If the company you work for has a retirement plan such as a 401k with a company match, contribute at least enough to earn the match. Your company match represents part of your compensation. If you don’t accept it, you’re choosing to accept a lower rate of pay. You’re also passing up additional growth in your investments. A common match is 50% on the first 6% contributed. This means if you contribute 6% of your salary, your total contribution equals 9%. This match increases your contribution by 50%.
Additional benefits come when you regularly contribute to your company retirement plan. First, this represents a way to “pay yourself first” – see #2 above. Second, it allows you to contribute to the market whether stocks are going up or down. Adding money when the market falls is hard. But if you have a long-time horizon, it’s a path to success. It allows you to buy more shares of the same security when the market falls. That will work to your benefit.
5. Plan for the future – set goals.
If you want to achieve financial success you must set goals. Why? You should know what you’re saving for and why.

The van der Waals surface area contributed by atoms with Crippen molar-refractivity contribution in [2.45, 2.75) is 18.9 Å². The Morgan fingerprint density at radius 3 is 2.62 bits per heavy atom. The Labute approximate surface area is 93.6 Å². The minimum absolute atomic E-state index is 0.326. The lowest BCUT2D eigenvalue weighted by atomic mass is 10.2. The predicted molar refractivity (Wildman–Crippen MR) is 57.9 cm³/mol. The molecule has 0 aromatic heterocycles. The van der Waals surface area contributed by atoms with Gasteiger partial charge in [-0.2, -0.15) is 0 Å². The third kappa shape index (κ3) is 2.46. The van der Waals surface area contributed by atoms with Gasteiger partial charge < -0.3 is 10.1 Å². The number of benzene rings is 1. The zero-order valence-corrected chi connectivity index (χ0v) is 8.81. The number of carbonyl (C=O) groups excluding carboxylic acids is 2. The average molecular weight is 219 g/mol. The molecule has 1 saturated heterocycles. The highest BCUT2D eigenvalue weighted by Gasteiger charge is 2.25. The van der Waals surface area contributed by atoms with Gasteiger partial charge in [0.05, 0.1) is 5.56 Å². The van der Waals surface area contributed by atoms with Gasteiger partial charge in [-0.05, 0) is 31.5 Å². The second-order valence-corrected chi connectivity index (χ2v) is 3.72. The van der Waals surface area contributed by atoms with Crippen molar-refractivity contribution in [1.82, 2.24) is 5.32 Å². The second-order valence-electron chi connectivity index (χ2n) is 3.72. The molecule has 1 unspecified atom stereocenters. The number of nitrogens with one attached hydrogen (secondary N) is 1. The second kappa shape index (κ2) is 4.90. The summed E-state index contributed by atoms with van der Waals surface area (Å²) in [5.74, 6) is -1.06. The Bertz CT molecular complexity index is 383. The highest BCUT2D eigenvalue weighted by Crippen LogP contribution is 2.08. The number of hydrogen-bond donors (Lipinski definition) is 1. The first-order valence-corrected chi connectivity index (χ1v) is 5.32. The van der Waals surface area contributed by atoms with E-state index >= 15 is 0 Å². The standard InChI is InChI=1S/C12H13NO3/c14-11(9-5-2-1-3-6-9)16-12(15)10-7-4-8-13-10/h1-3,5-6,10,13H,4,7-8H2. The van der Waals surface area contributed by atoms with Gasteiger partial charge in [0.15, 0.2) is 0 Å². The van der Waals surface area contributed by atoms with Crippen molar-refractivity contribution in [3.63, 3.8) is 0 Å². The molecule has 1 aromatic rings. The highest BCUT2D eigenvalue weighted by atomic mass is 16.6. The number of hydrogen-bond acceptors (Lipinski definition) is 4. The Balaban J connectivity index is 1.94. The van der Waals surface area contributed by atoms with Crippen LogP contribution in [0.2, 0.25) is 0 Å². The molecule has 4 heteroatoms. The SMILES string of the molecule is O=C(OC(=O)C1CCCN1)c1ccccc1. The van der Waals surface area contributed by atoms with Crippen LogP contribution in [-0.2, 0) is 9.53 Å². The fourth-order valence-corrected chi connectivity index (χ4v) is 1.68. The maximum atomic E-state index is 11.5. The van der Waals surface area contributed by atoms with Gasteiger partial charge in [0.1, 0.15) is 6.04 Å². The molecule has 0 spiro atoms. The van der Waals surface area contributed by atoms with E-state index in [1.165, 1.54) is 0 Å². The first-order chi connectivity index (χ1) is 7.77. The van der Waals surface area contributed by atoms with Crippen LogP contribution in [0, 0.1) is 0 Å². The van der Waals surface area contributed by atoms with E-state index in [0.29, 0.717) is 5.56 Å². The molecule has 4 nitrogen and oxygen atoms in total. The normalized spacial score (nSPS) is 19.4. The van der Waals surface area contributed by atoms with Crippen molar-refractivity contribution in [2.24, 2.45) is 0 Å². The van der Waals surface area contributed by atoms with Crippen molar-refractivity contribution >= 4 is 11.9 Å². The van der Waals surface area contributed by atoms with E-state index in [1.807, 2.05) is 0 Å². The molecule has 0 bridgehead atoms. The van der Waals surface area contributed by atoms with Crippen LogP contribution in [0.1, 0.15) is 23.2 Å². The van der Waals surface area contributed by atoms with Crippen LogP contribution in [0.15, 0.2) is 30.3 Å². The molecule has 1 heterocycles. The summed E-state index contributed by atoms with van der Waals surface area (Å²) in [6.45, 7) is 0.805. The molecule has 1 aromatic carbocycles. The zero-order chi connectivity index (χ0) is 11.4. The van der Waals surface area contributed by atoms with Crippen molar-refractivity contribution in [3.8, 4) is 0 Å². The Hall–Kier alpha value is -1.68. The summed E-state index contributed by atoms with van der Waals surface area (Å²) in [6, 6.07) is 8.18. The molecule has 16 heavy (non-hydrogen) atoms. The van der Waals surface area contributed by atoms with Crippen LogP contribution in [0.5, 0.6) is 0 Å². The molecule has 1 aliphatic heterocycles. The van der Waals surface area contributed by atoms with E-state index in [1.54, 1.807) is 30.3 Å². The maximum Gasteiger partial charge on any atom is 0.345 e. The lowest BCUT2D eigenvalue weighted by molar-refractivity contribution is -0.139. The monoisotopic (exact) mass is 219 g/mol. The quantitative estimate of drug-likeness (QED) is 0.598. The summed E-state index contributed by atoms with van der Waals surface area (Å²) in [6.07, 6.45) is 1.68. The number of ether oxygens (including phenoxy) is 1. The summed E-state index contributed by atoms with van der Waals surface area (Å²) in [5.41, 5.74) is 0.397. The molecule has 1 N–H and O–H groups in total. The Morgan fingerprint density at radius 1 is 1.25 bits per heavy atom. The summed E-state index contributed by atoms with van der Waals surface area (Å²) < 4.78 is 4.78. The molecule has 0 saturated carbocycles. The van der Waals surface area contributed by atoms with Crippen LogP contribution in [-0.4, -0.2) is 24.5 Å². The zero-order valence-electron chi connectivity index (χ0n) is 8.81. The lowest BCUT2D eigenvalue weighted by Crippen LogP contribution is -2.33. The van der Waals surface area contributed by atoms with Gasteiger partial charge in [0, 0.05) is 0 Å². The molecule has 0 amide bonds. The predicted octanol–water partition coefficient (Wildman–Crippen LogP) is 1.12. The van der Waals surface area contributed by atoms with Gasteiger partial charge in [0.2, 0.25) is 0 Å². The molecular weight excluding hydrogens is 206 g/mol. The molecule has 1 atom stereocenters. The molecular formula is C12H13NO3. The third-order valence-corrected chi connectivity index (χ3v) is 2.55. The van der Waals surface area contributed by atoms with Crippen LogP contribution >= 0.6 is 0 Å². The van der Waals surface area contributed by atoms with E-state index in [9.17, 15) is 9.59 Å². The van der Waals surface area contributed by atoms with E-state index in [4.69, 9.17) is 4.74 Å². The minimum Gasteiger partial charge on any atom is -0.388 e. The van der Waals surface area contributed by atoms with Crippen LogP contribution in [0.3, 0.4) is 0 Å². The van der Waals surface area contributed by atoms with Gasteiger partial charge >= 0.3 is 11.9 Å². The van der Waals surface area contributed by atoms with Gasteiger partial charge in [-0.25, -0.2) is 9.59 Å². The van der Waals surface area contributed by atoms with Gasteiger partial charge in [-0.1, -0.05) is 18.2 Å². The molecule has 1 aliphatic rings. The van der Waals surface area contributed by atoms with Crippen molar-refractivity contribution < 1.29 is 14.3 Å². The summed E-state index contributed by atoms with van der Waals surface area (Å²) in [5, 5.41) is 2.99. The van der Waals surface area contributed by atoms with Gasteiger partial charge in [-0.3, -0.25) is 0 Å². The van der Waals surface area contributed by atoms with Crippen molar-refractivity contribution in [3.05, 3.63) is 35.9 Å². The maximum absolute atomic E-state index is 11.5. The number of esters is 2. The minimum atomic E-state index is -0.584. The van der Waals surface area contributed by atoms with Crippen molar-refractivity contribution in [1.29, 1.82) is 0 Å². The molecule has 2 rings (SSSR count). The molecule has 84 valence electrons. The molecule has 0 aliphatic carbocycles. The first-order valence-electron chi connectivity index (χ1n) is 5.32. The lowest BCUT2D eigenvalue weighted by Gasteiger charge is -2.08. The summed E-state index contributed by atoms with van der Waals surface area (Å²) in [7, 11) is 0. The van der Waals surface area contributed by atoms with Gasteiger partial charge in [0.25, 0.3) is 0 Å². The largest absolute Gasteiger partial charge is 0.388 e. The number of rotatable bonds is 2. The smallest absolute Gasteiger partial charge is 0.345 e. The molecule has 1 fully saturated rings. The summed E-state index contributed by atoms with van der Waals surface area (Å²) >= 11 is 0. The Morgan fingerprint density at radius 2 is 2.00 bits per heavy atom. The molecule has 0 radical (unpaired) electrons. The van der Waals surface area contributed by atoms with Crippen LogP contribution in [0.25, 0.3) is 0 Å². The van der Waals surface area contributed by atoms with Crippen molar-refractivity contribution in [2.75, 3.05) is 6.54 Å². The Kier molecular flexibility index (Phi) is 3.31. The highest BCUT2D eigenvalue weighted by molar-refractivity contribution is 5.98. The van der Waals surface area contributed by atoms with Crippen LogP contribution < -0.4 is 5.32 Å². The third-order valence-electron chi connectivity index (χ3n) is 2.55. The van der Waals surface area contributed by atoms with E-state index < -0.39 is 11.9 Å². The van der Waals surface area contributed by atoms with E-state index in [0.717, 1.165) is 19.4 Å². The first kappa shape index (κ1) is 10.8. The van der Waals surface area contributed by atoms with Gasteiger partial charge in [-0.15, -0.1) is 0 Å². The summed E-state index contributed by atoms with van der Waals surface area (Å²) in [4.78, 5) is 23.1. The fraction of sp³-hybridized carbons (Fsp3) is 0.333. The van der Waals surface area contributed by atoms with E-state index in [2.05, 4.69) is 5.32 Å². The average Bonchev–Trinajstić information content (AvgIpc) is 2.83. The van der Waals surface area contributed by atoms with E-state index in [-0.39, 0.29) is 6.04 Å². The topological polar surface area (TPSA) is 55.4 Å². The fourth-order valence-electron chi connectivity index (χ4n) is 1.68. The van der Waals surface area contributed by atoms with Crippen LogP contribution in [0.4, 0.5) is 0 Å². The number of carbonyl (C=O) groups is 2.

Goals can include any or all of the following. buying a house or car, going back to school, starting a family, funding your child’s education, or saving enough to allow you to retire early. Knowing your goals gives you a better idea of how much you need to save. It can also help you create a plan that will help turn your dreams into reality.
Remember that goals, especially monetary ones, can change. That’s why when we work with clients on financial plans, we remind them that the path from “Retirement Uncertainty” to an “Informed Retirement” is not a straight line. It can and should be updated when your goals and/or circumstances change.
6. Understand taxes.
You want to understand how income taxes work before you receive your first paycheck. When you get a job offer, you want to have an idea of whether that salary will leave you enough to live on. That means you want to understand how much you will pay in taxes and other obligations.
For example, $50,000 a year in Maryland will leave you with about $38,000 in net or take-home pay. If your salary increases to $60,000, you will have about $44,500 left. You can use this website to estimate your take-home pay. You also want to consider ways in which you can reduce your tax bill. This includes putting money in tax-deferred retirement accounts such as IRAs or 401k’s.
7. Maintain your health
You can pay a lot for health insurance. But paying for an emergency room visit costs a lot more if you don’t have insurance.